That the Shadow Education Secretary Andy Burnham is sending letters to Lib Dem MPs asking them to support his calls for “1. fair admissions 2. qualified teachers in schools 3. ‘face-to-face’ careers advice” at the third reading of the Education Bill on Wednesday is encouraging. Reaching out to the Coalition’s junior partners like this is significant on a couple of levels. It points to Burnham’s trust that the Lib Dems are not a lost cause for those interested in pluralist, centre-left politics. It is also a sign that some within Labour want to start building a working relationship with the Lib Dems as soon as possible, whether they are working (or conspiring as some would have it) with the Tories or not.

As Sunny Hundal at Liberal Conspiracy rightly points out, Labour’s and many others’ obsession with wanting Clegg, Cable, Huhne and Alexander to resign, fail or apologise has distracted attention from the real drivers of the government’s regressive proposals and policies, the Tories. Just as important though is that the Lib Dems need to be aware that they do have a viable choice in who they work with. Labour, the Greens and the broader left must be prepared to continue to build a working relationship with the Lib Dems to be ready to fight conservative and neo-liberal ideologies and politics both now and in the future.

Against the backdrop of NHS reforms unpopular with the Lib Dems, an article in yesterday’s Observer claims that Ed Miliband is openly calling for defections from the Lib Dems to Labour. The caption to the picture to the article states that Miliband would “welcome defectors” from the Lib Dems. I’m not convinced Miliband has actually said any such thing though. I can’t find any direct quotes in the article from Miliband clearly saying that nor am I able to find the original text by Miliband which the quotations in the article came from. [If anyone reading this finds such a text could you let me know?] The only quotations in the article which might be interpreted as encouraging defection are “They can come and work with us. My door is always open” and “Lib Dems have to work out which side they are on. Do they want to be on the Conservative side, backing the Conservative-led government, or on the progressive side? It really is time for them to make up their minds.” Miliband’s comments appear to me to respect Lib Dem cabinet ministers’ and MPs’ continuing membership of a Liberal Democrat party which could and should be able to work with Labour, the Greens and others. Again, these are promising signs from the Labour leadership.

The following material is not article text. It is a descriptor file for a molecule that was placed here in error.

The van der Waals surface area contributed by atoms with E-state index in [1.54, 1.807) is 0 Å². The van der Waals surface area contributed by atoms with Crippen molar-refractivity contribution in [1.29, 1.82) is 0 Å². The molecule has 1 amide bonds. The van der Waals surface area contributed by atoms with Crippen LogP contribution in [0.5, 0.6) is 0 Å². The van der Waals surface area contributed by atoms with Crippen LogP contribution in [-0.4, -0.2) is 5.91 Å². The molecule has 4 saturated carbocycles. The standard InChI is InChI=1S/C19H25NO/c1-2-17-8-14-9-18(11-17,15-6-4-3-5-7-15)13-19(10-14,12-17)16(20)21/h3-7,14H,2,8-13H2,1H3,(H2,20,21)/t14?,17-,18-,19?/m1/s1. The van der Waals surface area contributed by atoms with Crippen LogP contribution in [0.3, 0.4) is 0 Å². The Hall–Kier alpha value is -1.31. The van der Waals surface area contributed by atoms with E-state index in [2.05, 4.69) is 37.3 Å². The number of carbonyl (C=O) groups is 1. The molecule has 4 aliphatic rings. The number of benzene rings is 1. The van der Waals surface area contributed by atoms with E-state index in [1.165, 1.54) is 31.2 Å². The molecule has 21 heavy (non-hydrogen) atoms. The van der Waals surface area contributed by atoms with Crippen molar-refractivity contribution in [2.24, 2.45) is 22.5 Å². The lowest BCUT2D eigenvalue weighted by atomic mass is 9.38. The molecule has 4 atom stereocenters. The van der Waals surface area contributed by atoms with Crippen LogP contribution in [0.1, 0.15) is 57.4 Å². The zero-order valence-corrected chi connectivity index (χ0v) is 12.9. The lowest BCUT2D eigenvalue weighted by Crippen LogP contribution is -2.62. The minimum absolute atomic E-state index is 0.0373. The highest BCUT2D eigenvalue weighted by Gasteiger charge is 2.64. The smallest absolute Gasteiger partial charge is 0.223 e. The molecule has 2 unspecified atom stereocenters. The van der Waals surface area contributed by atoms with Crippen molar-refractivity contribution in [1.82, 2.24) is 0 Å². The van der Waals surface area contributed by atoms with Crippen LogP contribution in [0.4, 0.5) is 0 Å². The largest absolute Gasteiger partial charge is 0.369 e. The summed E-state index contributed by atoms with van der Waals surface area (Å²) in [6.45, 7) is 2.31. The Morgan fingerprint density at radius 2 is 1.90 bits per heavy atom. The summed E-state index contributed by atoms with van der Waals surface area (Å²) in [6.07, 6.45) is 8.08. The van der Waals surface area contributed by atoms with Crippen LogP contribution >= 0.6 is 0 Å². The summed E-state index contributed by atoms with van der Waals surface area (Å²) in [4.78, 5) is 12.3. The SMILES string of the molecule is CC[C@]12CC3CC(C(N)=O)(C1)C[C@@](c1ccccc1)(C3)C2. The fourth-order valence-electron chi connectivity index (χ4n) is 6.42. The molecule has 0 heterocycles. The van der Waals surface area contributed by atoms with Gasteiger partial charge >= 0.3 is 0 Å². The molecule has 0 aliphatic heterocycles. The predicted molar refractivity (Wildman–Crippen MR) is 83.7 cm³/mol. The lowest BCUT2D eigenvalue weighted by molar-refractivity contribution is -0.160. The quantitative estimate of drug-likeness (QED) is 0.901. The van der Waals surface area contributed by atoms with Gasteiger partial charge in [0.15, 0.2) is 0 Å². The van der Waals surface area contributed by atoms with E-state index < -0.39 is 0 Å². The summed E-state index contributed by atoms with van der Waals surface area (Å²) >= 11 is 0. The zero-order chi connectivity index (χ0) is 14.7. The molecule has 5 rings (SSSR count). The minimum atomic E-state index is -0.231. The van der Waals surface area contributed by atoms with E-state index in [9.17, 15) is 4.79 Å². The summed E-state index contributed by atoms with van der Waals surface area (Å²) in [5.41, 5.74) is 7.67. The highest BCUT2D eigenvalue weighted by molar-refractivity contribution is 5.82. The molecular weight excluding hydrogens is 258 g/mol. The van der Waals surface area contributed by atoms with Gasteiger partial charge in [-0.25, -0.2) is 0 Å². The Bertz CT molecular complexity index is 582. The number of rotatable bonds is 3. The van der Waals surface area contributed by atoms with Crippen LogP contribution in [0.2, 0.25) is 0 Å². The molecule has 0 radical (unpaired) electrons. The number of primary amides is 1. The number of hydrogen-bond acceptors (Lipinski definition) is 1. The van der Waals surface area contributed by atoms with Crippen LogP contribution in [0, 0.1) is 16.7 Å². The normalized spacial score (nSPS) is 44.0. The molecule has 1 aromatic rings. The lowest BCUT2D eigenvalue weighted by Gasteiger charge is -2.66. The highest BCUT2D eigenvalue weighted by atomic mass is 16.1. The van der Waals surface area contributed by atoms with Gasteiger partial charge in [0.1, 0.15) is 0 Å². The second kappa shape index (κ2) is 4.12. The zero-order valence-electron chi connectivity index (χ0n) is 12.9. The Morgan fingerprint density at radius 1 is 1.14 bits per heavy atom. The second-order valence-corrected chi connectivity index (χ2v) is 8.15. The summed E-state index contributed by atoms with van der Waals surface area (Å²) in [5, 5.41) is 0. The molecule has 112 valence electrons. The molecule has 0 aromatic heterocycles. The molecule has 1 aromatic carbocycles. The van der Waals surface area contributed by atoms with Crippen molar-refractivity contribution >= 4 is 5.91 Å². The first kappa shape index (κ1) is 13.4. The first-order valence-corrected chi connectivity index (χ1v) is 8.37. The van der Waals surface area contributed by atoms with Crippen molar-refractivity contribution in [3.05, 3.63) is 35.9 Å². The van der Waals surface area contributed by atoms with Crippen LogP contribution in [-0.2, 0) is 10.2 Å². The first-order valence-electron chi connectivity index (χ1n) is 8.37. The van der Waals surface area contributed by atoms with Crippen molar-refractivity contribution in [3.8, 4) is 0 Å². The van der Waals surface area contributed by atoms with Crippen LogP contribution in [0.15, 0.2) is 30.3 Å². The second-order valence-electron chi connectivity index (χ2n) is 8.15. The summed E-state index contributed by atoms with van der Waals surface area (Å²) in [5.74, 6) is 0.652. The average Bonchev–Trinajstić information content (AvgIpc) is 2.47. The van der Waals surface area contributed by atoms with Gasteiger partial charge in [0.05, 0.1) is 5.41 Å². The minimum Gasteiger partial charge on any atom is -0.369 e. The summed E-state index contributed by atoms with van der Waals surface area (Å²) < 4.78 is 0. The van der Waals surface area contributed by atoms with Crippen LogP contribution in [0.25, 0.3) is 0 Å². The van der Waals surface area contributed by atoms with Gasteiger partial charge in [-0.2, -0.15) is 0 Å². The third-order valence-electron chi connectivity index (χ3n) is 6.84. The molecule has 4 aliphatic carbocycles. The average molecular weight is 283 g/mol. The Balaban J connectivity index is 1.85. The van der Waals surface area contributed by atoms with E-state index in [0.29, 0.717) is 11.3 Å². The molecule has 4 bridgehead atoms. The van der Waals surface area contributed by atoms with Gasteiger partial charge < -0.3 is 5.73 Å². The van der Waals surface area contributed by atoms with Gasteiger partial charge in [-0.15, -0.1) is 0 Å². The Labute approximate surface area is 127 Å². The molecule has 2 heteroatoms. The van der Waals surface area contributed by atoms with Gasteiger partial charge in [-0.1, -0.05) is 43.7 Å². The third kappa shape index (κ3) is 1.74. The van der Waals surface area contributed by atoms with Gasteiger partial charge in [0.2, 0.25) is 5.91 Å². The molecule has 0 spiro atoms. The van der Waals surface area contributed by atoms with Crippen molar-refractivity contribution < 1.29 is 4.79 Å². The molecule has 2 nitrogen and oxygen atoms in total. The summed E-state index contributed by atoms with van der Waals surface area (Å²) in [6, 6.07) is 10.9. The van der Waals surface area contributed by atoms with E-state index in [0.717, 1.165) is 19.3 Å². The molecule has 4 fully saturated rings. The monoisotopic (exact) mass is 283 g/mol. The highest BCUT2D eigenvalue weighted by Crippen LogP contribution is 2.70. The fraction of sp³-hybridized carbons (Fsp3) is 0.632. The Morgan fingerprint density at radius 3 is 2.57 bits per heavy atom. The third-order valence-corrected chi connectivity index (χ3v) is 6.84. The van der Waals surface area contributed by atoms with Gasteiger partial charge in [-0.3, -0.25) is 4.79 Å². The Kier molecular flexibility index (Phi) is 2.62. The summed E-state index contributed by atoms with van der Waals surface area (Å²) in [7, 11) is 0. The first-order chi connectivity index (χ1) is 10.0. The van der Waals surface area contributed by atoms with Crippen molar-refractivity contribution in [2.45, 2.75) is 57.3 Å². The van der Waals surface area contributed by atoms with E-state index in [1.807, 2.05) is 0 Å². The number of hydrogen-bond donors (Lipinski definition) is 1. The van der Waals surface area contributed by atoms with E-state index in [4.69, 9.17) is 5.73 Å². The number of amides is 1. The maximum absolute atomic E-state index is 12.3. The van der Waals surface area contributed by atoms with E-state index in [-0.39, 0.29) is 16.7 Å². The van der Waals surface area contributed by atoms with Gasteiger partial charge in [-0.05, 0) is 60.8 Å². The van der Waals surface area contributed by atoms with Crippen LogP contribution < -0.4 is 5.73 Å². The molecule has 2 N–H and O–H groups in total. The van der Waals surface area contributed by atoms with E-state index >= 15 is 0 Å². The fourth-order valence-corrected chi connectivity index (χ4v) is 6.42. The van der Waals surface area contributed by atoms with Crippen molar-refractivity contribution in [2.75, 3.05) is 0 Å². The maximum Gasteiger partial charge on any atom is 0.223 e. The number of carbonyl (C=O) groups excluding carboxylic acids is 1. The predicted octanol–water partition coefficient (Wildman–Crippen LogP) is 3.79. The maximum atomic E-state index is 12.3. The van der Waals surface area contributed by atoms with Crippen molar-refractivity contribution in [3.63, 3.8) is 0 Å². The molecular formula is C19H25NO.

To publicly suggest that Lib Dems ought to leave their party would surely appear patronising, cynical and tribalistic. It assumes that there is no possibility for the Liberal Democrats to ever do good work with the Labour party in the future and that the Labour party has a monopoly on centre-left thought and action. Neither assumption would lead to a productive engagement with a party who should be an ally in the fight against the common enemy of those informed by conservative and neo-liberal traditions. There is a constructive and positive way forward without requiring Lib Dems to switch tribe. Co-operation between the two parties, the Greens and others outside of party politics allows for the broadest possible consensus against regressive, conservative and neo-liberal politics. The rest of the Labour party should follow Miliband and Burnham’s pluralist lead and treat the Lib Dems’ members and traditions with respect despite the current Lib Dem leadership’s disregard for those same members and traditions.

A caveat to all of this talk of co-operation is that it doesn’t seem possible for the most prominent Lib Dem adopters of neo-liberal economics – Clegg, Alexander and Laws – to continue to lead the party while in any formal collaboration with the Green party or a Labour party led by Ed Miliband. Clegg is electorally toxic and the light-touch economic policy espoused by him – but crucially not huge swathes of social liberals in his party – seems in direct opposition to Miliband’s and the Greens’ politics of democratic resistance to the negative effects of capital. There would surely have to be changes at the top of the Lib Dems before co-operation between the parties was formalised.

For their part, Labour needs to develop economic policies which resonate with the electorate, counter the ‘no alternative to cuts’ narrative and are convincing to other parties within the centre-left. Just saying “we’ll cut less than the Tories” doesn’t seem to do that. Building up a broader narrative based on stimulating not cutting an economy into growth is my preferred approach but I’m sure not the only way to encourage the centre-left unity necessary to oppose the Tories.